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How Mexico got so fat

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How Mexico got so fat

  • Patrons of a taco stand in Mexico City, 2009.
    Guillaume Millet/FlickrPatrons of a taco stand in Mexico City, 2009.

MEXICO CITY — Modern Mexicans' urban lifestyle, rising incomes and myriad consumption vices have fed a seemingly endless struggle that's killing thousands more of them each year.

Yep, we're talking the desperate Battle of the (body) Bulge.

Even as nearly half its people are poor and as officials launch a national anti-hunger campaign, Mexico by some accounts recently has replaced the United States as the chubbiest of the globe's larger countries.

Diabetes and cardiovascular ills spike, plus sizes cram clothing racks and Mexicans keep eating, eating, eating. While cutting across class lines, the crisis disproportionately hits the poor and the young, malnourishment and obesity stalking them in tandem.

“The same people who are malnourished are the ones who are becoming obese,” said physician Abelardo Avila with Mexico's National Nutrition Institute. “In the poor classes we have obese parents and malnourished children. The worst thing is the children are becoming programmed for obesity. It's a very serious epidemic.”

About 70 percent of Mexican adults are overweight, a third of them very much so. Childhood obesity tripled in a decade and about a third of teenagers are fat as well. Experts say four of every five of those heavy kids will remain so their entire lives.

Weight-related diabetes claims the most Mexican lives each year, with nearly one of every six Mexican adults suffering from the disease. Heart and related ailments round out the list of the country's top killers.

Diabetes alone kills as many as 70,000 people a year in Mexico — roughly equal to the deaths authorities say are caused by more than six years of the country's gangland wars.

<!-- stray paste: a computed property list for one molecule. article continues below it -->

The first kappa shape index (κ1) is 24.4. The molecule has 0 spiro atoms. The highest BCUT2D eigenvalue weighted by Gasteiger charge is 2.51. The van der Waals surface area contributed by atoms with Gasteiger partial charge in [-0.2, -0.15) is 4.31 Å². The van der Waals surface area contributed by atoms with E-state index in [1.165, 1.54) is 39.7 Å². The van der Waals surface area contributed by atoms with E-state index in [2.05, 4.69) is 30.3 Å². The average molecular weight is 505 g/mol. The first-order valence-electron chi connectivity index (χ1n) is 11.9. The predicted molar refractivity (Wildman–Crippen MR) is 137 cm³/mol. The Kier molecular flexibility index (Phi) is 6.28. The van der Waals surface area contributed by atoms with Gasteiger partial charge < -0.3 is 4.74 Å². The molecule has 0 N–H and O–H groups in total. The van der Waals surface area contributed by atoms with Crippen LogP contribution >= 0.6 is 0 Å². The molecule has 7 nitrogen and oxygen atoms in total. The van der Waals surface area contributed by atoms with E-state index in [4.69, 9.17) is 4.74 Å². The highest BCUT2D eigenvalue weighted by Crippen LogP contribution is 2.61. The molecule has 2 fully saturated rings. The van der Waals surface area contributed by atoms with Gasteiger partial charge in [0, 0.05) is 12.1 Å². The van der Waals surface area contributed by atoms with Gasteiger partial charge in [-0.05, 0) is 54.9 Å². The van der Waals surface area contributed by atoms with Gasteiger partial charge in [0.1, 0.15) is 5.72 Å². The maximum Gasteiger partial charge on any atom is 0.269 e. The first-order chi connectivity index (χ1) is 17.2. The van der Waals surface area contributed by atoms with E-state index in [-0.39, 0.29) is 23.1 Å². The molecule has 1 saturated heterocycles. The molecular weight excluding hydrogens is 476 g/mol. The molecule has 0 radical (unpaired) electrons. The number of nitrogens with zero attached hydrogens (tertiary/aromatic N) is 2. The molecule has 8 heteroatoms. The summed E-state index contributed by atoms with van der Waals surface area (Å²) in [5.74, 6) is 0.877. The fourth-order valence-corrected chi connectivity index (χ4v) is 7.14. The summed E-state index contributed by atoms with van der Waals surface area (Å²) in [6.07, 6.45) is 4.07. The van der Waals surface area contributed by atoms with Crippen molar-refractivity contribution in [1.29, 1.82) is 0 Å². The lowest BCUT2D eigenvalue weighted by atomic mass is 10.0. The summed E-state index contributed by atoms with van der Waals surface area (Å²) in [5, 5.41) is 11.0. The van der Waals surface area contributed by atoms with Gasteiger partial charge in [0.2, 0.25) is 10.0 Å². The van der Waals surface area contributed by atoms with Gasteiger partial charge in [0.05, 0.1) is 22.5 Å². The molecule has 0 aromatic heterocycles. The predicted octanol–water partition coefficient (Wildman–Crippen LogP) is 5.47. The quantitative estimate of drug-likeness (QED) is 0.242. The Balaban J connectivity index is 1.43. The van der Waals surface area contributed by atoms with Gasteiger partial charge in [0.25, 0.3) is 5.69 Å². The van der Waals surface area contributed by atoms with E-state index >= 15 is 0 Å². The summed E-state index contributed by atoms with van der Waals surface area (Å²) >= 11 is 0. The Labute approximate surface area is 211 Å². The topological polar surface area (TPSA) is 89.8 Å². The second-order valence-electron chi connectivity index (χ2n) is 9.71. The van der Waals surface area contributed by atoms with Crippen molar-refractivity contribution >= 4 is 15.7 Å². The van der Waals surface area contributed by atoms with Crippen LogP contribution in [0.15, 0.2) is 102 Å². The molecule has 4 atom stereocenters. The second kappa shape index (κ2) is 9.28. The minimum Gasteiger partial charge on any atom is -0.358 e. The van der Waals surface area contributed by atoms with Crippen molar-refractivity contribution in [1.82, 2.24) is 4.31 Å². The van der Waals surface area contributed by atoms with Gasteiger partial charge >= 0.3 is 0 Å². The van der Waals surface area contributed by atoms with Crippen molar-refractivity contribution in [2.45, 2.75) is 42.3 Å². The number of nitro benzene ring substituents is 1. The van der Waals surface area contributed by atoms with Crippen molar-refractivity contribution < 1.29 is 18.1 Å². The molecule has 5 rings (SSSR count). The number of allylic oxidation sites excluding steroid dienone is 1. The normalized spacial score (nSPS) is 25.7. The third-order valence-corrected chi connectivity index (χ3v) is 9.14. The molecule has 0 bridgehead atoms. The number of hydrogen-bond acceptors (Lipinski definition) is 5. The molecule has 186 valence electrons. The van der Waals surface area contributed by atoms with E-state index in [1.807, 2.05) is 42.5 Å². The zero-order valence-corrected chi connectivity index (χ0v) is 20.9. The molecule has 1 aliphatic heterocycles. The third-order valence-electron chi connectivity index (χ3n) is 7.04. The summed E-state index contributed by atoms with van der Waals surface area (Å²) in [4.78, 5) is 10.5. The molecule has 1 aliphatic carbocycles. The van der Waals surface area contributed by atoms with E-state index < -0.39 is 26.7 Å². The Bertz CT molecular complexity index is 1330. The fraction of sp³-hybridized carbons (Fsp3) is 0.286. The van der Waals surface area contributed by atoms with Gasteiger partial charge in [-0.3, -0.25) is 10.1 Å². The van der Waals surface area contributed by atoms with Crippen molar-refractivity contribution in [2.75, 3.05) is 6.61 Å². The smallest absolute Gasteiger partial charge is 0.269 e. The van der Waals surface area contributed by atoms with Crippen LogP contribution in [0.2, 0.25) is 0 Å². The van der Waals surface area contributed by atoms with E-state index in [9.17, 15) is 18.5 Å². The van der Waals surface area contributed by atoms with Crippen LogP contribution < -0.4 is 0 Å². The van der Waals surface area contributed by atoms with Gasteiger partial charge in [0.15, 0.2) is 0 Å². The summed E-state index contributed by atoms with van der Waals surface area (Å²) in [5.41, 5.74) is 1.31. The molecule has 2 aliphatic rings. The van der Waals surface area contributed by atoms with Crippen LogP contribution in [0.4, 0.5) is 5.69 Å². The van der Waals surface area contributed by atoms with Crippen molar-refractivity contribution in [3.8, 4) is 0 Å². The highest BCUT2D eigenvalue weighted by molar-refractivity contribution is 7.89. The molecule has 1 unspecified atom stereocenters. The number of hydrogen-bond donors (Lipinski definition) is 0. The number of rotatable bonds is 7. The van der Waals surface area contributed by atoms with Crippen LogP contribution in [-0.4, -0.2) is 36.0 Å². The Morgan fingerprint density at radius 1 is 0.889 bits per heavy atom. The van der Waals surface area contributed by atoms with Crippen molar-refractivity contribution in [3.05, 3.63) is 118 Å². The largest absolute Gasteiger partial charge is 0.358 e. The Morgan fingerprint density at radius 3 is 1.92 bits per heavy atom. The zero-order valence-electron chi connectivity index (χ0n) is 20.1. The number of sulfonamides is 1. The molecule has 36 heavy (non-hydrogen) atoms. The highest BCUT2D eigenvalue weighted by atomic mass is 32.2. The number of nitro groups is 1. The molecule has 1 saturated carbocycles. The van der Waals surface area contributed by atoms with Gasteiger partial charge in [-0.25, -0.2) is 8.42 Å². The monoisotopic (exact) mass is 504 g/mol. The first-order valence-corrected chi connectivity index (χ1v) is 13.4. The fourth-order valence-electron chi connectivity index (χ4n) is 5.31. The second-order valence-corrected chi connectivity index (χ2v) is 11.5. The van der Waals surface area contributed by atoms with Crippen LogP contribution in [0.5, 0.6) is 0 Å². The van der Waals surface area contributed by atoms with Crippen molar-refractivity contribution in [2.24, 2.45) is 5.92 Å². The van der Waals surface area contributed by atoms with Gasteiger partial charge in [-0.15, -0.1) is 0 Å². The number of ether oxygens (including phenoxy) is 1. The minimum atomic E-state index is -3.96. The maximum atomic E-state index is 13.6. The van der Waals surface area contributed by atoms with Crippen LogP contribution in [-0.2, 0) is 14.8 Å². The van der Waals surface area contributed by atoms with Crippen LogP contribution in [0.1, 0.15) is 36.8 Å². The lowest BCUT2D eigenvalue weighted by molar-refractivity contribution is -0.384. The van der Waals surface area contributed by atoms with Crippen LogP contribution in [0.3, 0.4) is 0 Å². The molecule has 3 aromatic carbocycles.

More than 400,000 new cases are being diagnosed every year.

None of this comes as a surprise.

Experts like Avila have been warning about the growing obesity here for years. Local, state and federal officials have tried fighting it with so far ineffective programs. The United Nations Food and Agricultural Organization (FAO) two years ago called on Mexico to consider its fattening people a national emergency.

The FAO last month reported Mexico has a 32.8 percent adult obesity rate — just above America's 31.8 percent — blaming increasingly industrialized agricultural production for a worldwide epidemic of both obesity and malnutrition. The Mexican rate may pale beside tiny, heavyweight countries like the Cook Islands, but it ranked Mexico the fattest, populous nation.

Experts argue over the accuracy of such global rankings, but the news made a big splash in the national press and rippled across Latin America's second-most-populous country.

President Enrique Peña Nieto has launched a National Crusade Against Hunger, aimed at alleviating “food insecurity” for some 7.4 million Mexicans. Critics have accused the campaign of being politically motivated with an eye on elections held Sunday in 13 Mexican states. Many of the people targeted live in the more impoverished south of the country, where indigenous rural communities have been especially hit by malnutrition accompanied by cases of obesity.

Avila and other experts criticize longstanding anti-poverty programs for putting cash into rural families' hands that too often is being spent on fried snacks and sodas rather than nutritious foods.

“They have put us into the worst kind of trap,” Avila says of the programs, which have been frequently accused of being used to manipulate the vote.